US Africa Command (AFRICOM) said in a press release that it launched an airstrike against al-Shabaab in Somalia after the group attacked Ugandan forces stationed in the country as part of the African Union’s mission, known as ATMIS.
The al-Shabaab attack was launched on Friday and targeted an army base in Bulo Marer, a town about 75 miles southwest of the Somali capital Mogadishu. The assault started with suicide car bombings, followed by an intense firefight.
Al-Shabaab claimed it killed 137 soldiers in the attack, but the number is not confirmed. Uganda’s President Yoweri Museveni acknowledged there were casualties but did not say how many were killed or wounded.
AFRICOM said it launched an airstrike on May 26 near the base in support of ATMIS. It said the strike “destroyed weapons and equipment unlawfully taken by al-Shabaab fighters” and claimed its “initial assessment is that no civilians were injured or killed.”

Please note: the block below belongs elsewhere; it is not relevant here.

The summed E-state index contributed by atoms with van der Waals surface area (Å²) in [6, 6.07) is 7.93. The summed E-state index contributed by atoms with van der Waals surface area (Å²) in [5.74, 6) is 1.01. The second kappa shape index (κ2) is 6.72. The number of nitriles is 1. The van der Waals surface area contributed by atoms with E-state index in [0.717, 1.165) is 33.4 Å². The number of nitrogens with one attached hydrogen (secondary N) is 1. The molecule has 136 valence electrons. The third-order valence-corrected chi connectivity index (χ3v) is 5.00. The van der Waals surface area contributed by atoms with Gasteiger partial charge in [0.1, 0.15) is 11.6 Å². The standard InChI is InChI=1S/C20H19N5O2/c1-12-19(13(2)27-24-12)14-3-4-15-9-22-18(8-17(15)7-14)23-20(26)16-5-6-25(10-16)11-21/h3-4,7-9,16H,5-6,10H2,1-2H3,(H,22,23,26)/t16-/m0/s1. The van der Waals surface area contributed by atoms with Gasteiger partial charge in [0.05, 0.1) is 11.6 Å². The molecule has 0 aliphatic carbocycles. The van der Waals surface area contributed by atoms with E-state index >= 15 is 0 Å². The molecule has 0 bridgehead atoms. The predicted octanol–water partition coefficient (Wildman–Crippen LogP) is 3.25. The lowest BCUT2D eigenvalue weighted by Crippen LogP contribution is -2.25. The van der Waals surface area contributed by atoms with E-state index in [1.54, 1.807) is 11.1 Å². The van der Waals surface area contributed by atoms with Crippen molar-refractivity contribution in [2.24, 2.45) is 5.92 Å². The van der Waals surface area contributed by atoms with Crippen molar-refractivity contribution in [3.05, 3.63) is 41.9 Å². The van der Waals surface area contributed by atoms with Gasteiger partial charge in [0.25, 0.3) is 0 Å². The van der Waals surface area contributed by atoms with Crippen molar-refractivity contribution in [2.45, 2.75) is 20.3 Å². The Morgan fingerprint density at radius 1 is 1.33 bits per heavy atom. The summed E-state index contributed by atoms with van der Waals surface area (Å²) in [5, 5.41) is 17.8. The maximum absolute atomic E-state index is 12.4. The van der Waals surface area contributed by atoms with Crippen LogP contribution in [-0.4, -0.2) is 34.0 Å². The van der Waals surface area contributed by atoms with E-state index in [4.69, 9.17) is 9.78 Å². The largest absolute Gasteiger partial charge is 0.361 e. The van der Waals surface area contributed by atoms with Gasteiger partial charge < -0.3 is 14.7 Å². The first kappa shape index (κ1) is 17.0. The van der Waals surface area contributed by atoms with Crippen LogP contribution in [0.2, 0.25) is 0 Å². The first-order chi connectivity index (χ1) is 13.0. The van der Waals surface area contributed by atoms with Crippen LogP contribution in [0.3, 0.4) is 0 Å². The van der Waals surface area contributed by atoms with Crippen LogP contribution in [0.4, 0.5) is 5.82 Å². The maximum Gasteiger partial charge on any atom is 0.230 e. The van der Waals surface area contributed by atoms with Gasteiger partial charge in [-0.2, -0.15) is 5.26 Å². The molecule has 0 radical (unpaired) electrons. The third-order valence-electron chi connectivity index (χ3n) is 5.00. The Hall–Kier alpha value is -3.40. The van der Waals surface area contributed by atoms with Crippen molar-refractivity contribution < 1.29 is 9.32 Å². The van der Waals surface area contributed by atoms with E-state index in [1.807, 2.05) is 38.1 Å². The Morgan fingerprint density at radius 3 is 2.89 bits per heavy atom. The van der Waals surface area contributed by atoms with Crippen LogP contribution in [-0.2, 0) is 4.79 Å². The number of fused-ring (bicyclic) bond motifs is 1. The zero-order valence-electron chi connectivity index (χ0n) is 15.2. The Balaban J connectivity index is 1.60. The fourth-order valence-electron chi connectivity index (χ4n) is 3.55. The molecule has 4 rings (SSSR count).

The strike was the second reported by AFRICOM in Somalia this month. The command said it launched an airstrike on May 20 in Jilib, a city about 240 miles southwest of Mogadishu.
AFRICOM said the May 20 strike wounded one al-Shabaab member and claimed no civilians were harmed. However, the Pentagon is notorious for undercounting or lying about civilian casualties, and US military operations in Somalia are shrouded in secrecy.
The May 20 bombing was the first airstrike AFRICOM reported in Somalia since February 21. US airstrikes in Somalia escalated toward the end of 2022 and the beginning of this year as the US-backed Mogadishu-based government launched an offensive against al-Shabaab.